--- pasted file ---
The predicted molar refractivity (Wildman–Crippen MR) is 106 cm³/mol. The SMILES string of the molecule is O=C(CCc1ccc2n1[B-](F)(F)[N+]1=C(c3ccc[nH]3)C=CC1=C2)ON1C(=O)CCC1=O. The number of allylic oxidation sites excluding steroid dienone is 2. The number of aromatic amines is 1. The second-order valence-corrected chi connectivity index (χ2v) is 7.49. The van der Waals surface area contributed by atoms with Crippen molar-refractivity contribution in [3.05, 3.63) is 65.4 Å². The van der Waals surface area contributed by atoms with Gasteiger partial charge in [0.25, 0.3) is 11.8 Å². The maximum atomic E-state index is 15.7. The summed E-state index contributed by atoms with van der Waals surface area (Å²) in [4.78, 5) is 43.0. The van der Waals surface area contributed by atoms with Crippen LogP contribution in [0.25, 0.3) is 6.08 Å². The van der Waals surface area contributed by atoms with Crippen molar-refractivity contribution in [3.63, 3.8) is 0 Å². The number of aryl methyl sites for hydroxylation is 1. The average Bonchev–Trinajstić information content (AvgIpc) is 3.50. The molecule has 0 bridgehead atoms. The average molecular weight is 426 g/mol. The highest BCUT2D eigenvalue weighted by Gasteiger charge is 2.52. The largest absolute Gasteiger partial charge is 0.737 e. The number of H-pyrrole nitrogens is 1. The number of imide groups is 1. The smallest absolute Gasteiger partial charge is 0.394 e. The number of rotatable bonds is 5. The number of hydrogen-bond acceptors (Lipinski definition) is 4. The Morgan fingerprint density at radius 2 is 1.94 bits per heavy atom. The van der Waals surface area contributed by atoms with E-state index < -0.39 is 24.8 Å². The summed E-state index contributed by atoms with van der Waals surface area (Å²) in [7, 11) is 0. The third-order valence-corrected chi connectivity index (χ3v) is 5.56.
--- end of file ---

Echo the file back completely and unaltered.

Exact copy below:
The predicted molar refractivity (Wildman–Crippen MR) is 106 cm³/mol. The SMILES string of the molecule is O=C(CCc1ccc2n1[B-](F)(F)[N+]1=C(c3ccc[nH]3)C=CC1=C2)ON1C(=O)CCC1=O. The number of allylic oxidation sites excluding steroid dienone is 2. The number of aromatic amines is 1. The second-order valence-corrected chi connectivity index (χ2v) is 7.49. The van der Waals surface area contributed by atoms with Crippen molar-refractivity contribution in [3.05, 3.63) is 65.4 Å². The van der Waals surface area contributed by atoms with Gasteiger partial charge in [0.25, 0.3) is 11.8 Å². The maximum atomic E-state index is 15.7. The summed E-state index contributed by atoms with van der Waals surface area (Å²) in [4.78, 5) is 43.0. The van der Waals surface area contributed by atoms with Crippen LogP contribution in [0.25, 0.3) is 6.08 Å². The van der Waals surface area contributed by atoms with Crippen molar-refractivity contribution in [3.63, 3.8) is 0 Å². The number of aryl methyl sites for hydroxylation is 1. The average Bonchev–Trinajstić information content (AvgIpc) is 3.50. The molecule has 0 bridgehead atoms. The average molecular weight is 426 g/mol. The highest BCUT2D eigenvalue weighted by Gasteiger charge is 2.52. The largest absolute Gasteiger partial charge is 0.737 e. The number of H-pyrrole nitrogens is 1. The number of imide groups is 1. The smallest absolute Gasteiger partial charge is 0.394 e. The number of rotatable bonds is 5. The number of hydrogen-bond acceptors (Lipinski definition) is 4. The Morgan fingerprint density at radius 2 is 1.94 bits per heavy atom. The van der Waals surface area contributed by atoms with E-state index < -0.39 is 24.8 Å². The summed E-state index contributed by atoms with van der Waals surface area (Å²) in [7, 11) is 0. The third-order valence-corrected chi connectivity index (χ3v) is 5.56.